Hey, what ever happened to Floyd Landis? Is that dude still racing? It seems like only yesterday that he was fighting the good fight, butting heads with the man (i.e. Those UCI fascists) trying to clear his name. Remember that book he wrote (the War and Peace of doping denial) about his ordeal and proclaiming his innocence? Man, I hope that guy finally gets his due.
Well, at least those millions of dollars he spent on his defense went to good use. Maybe he’ll pay all those people who donated to his defense fund back. I’m sure he will — he seems like a pretty stand-up kind of guy.
Floyd’s too easy a mark (they even devoted a significant chunk of time on ESPN’s Mike and Mike in the Morning to Landis, and all they ever talk about is football), so today on SwimBikeRun we’re going to target someone who is a little more directly involved in our sporting lives: the race director.
Now, race directors deserve a whole lot of credit for the services they provide, and I know I couldn’t do what they do. The time and effort necessary to put on even the smallest 5k is monumental, and much greater than most of us can imagine, so for this they deserve our utmost respect and gratitude. However, as with every career, position, or hobby, a better job can be done and should be strived for. To make things easier for time-crunched RDs, I am hereby proposing an Athlete’s Bill of Rights, a Magna Carta for the endurance athlete if you will, which race directors should follow closely when considering how they can better treat their participants. After all, we’re spending our hard-earned cash to do nothing really more than run around in a circle as fast as we can, so we should be treated better than herded cattle on the way to slaughter, wearing spandex of course.
So here goes:
We the athletes, who’ve trained, dieted, purchased and bragged for at least days in preparation for your race, would respectfully request the following:
I. Beer. All races should have a post-race beer stand. In fact, the idea for this Bill of Rights originated in thinking about the upcoming Tap House 5k and the fact that I’m more likely to do a race if BEER appears somewhere on the flyer. They’re called “post-race parties” after all, and the last time I went to a party with no beer, I was like six.
II. Post-race food. Even though beer is most important, the post race party buffet should be filled with pizza, donuts, cookies, soda and other “non-healthy” snacks. We all live the rest of the week on bagels, fruit, and Gatorade, and we’ve just buried ourselves at your race, and what do we get for our reward? More bagels, bananas, and Gatorade? That isn’t right.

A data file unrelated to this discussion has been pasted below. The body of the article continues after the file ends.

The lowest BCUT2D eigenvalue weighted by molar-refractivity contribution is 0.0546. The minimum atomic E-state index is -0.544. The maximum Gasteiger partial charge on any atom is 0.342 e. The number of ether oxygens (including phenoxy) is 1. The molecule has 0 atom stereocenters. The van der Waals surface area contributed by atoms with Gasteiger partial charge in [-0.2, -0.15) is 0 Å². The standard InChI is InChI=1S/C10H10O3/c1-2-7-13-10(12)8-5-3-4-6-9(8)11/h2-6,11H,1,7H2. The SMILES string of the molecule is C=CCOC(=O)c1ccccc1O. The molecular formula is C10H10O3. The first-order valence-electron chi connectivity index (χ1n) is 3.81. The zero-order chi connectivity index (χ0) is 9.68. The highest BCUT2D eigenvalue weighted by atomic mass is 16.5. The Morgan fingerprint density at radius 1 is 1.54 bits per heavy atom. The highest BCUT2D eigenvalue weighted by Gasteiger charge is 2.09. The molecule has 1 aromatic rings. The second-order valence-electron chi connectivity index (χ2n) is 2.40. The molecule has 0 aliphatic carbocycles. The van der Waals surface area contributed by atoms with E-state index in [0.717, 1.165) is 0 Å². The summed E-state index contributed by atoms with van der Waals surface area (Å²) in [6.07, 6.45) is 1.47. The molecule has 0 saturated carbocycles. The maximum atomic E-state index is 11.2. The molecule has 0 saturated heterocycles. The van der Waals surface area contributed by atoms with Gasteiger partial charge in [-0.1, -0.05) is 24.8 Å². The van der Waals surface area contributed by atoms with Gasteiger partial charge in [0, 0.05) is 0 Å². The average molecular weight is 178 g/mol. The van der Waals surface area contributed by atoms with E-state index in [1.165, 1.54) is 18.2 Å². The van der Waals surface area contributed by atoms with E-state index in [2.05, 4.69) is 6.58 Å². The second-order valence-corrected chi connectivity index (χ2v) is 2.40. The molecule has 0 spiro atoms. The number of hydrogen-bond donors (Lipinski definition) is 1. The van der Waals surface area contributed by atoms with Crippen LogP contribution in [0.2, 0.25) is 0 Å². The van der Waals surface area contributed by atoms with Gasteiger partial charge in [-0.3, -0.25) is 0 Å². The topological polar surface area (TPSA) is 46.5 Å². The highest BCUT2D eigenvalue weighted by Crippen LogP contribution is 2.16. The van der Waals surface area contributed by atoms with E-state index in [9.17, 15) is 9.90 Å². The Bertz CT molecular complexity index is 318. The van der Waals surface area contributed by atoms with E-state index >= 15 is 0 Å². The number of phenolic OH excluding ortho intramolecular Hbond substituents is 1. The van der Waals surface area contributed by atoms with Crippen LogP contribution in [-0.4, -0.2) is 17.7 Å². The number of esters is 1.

III. Porta-Potties. Whatever number of porta-johns you’ve decided on, add five more, just in case. Nuff said.
IIII. Start on time. Circumstances are sometimes beyond your control, but please, please, please start on time. We wake up earlier to get to your races than we do during the rest of the week, so the least you can do is start on time. Whenever a race starts late, I pine for those few extra minutes of beautiful sleep that I could have enjoyed.
IIIII. Well-marked course. This is more of a personal issue, as I get lost walking to the kitchen, but a poorly-marked course can ruin a racer’s day. Even a couple of steps in the wrong direction can throw racers off and then provide them with an instant excuse for not PR’ing.
IIIIII. Exact distance course. Now that seemingly everybody now races with a GPS watch, it will be impossible to please everybody as one watch’s results will vary from the next. However, doing your due diligence and making sure that your race is as close to the advertised distance as possible will keep participants from complaining about that extra tenth of a mile, and that missed PR of course.
IIIIIII. Refund/Transfer policies. It’s well known that races usually are not profit-making ventures, but if your race sells out in advance (do you hear me, Ironman or Rock n’ Roll?) then a reasonable transfer policy should be offered. You can make even more money with transfer fees and additional registrations. With online registration capabilities, transfers should be easy to offer, and just plain good business.
IIIIIIII. Spacious expos – If you’re expecting thousands of participants and family and friends at your expo, please don’t hold your expo in a classroom. Nothing turns me away from an expo quicker than the claustrophobic death-cage match than a venue crowded with shoppers looking for a commemorative coffeee mug. Participants in an Ironman or marathon will be spending hours bumping into each other at the race, there’s no need to provide us with a sneak preview.
IIIIIIIII. Aid-station drinks. Please tell your volunteers not to fill cups all the way up to the rim. The drinks just end up all over our faces and shirts (which ruins our race precious photos!) or else all over the volunteers themselves when we grab them out of their hands. Also, please weaken the Gatorade. Gatorade that tastes yummy and sweet to a sedentary volunteer is vomit-inducing to many gut-distressed athletes in the middle of a race.
IIIIIIIIII. T-shirts. How hard can it be to give out t-shirts that are not hideous? If you’re trying to market your race, then give people t-shirts that they will wear out in public or while training. For people who race a lot, it’s going to take a pretty cool shirt to make its way into the wardrobe, so please put a little bit of effort into designing a nice shirt. But seriously, thanks for the lifetime supply of bike rags.
These are just a few to start with, and just like the Constitution, amendments can be made (I’m thinking that the right to bear arms against drafters and swim course cutters will be next), so let’s hear ‘em.